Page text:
basefee-with-issuance-smoothing basefee-without-issuance-smoothing

  3. As mentioned above, the current implementation of EIP-1559 is similar to an exponential 1559 where b0 = 1/TA = 2.08e-9. Since b0 is the minimum value that the base fee can take, its minimum value should be the minimum possible base fee (i.e., 1 wei instead of 2.08e-9 wei which is scaled up to 1 wei). This would avoid having to compensate for the low b0 by adjusting the excess gas in the exponential upward, which reduces the range before the input to the exponential gets too big and loses some precision. Consider removing the division by T * A and setting b0 to 1 wei as done in Ethereum (see [1] [2]).

Consider addressing the above issues to improve the gas pricing mechanism on L2. In addition, consider adding documentation around the gas logic as well as the lack of constraints on L2 block times.

Update: Partially resolved at commit a981ccd. All the points in the issue except the second one were addressed. The Taiko team stated:

Regarding the base-fee smoothing concept, we've already implemented and tested it, confirming its functionality. However, we've decided to first deploy a simpler version in production to assess its behaviors before integrating the base-fee smoothing feature. This decision aligns with potential future changes, including possibly eliminating the anchor transaction framework in favor of handling all anchor-related logic (including EIP1559 calculation) on the client-side and in the prover, to simplify the protocol further.

Block Submission Susceptible to DOS - Phase 1

When proposing a new block, the block is added to a ring buffer. If too many blocks have been proposed since the last verified one (i.e., if the ring buffer is close to being "filled") additional block proposals revert. This mechanism is there to avoid erasing blocks that have been proposed but not yet verified from the buffer. Once a block has been proposed, it can be proven. Assuming block proposals are uniform over L1 blocks, 99.9% of them will require to be proven with at least an SGX proof on mainnet. Once proven and after a cooldown period of 1 day has passed, a block can then be verified. During this cooldown period, block proofs can be contested. For SGX-proven blocks, contesting with a proof of the same tier does not require a valid proof and resets the timestamp associated with the transaction. Doing so thus resets the cooling period before the contested block can be verified.

However, this makes it possible for a malicious user to DoS block submission by sequentially contesting blocks with SGX proof as their cooldown period expires. For example, let us assume that 42 blocks have been proposed and proven using SGX, but have not yet been verified. A malicious user can proceed as follows:

  • Contest the first block with an SGX proof, which requires paying a contest bond of 500 TKO tokens. Note that such a contest does not require a valid SGX proof. This stops the block verification process during the cooldown period of 24 hours, but blocks continue being proposed and accumulated to the ring buffer. Assuming a new L2 block is proposed every 3 seconds, the proposed block ring buffer gets filled up to ~1/42 of its size during the cooldown.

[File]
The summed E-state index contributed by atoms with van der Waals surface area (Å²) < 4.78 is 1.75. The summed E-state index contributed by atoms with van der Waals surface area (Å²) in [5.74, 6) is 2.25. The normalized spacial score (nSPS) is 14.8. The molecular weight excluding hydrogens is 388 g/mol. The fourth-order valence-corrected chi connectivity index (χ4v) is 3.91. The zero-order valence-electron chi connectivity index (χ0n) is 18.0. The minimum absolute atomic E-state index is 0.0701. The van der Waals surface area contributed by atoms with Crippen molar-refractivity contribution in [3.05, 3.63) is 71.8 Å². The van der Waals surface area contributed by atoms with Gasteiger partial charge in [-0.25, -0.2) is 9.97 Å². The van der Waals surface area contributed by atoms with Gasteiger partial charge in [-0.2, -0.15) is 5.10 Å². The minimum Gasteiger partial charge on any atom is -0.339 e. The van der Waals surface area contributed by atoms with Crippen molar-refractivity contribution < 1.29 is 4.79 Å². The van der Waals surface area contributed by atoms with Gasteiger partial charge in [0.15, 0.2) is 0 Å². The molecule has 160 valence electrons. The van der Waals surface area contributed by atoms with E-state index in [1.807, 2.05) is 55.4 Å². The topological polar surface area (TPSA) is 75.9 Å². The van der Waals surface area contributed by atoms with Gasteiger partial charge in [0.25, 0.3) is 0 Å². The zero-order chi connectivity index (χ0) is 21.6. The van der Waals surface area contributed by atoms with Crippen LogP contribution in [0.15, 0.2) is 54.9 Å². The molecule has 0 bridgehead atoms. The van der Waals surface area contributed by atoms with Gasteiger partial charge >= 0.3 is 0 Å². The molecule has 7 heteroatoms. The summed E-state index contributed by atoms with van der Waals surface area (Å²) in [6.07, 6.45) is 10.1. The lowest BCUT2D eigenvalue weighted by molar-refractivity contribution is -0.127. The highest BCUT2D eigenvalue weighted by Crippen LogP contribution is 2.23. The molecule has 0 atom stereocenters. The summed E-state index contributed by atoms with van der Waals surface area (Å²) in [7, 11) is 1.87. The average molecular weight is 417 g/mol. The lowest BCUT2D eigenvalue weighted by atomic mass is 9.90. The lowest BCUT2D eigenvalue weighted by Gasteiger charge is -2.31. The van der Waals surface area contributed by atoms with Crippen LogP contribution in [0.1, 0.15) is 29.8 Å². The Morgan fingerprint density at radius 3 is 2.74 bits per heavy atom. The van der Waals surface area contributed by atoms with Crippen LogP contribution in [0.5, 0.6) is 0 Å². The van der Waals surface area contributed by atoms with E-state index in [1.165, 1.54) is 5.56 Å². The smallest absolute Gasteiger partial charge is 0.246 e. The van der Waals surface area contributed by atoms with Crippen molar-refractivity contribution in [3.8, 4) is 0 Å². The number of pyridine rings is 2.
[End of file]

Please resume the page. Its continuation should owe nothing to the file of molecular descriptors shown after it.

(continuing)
• After the 24-hour cooldown window for the first block has elapsed, the malicious user can then contest the second block in the same way. This again costs 500 TKO tokens and freezes block verification for 24 hours, during which blocks continue being proposed and accumulated in the buffer.
  • The malicious user proceeds as above and continues contesting blocks sequentially as the cooldown periods expire.

At the end of this process, the ring buffer is now filled and proposing new blocks is impossible. The malicious user can continue this process, paying 500 TKO tokens for each additional day of DoS.

We note that this attack is easy to detect and that it is possible for the guardians to prove the affected transitions with the highest tier to reduce the cooldown window for verification to one hour, increasing the cost of such an attack. The total cost without guardian intervention is around 42 * 500 = 21000 TKO tokens, and the highest possible cost assuming guardian intervention is around 42 * 500 * 24 = 504,000 TKO tokens, which is high but not unreasonable for a motivated attacker. Effective intervention entails guardians being on the lookout and sending at least five approval transactions on L1 every hour, which is error-prone and costly. The impact of any error in this process could also be dramatic as guardians cannot re-prove invalid transitions (see M-01).

The impact of stopping the rollup block proposals is unknown. For example, it could be increased by DeFi activity emerging on Taiko as lending markets would not be able to process oracle price updates, which could provide an incentive to a malicious actor to pause the rollup. In any case, user funds would be stuck.

Consider preventing the contestation of transitions once the cooldown window has expired. Alternatively, consider monitoring for such situations and adapting the contestBond or the cooldownWindow to make such attacks uneconomical.

Update: Resolved in pull request #16543 at commit 37fa853. Transitions can no longer be contested after the cooldown window has expired, except if a higher level proof is provided.

Medium Severity

The Guardian Cannot Re-Prove Invalid Transitions - Phase 1

The highest proof tier is the guardian tier, allowing a guardian address controlled by the security council to effectively prove any state transition. Should the guardian make a mistake, the intention of the code is for the guardian to be able to re-prove a different transition. However, when re-proving a different transition for the highest tier, a check is made to ensure that the contestBond of the transition is equal to 0. This check makes any attempt to re-prove a transition revert, as the contestBond would have been set to 1 in the previous transition proof.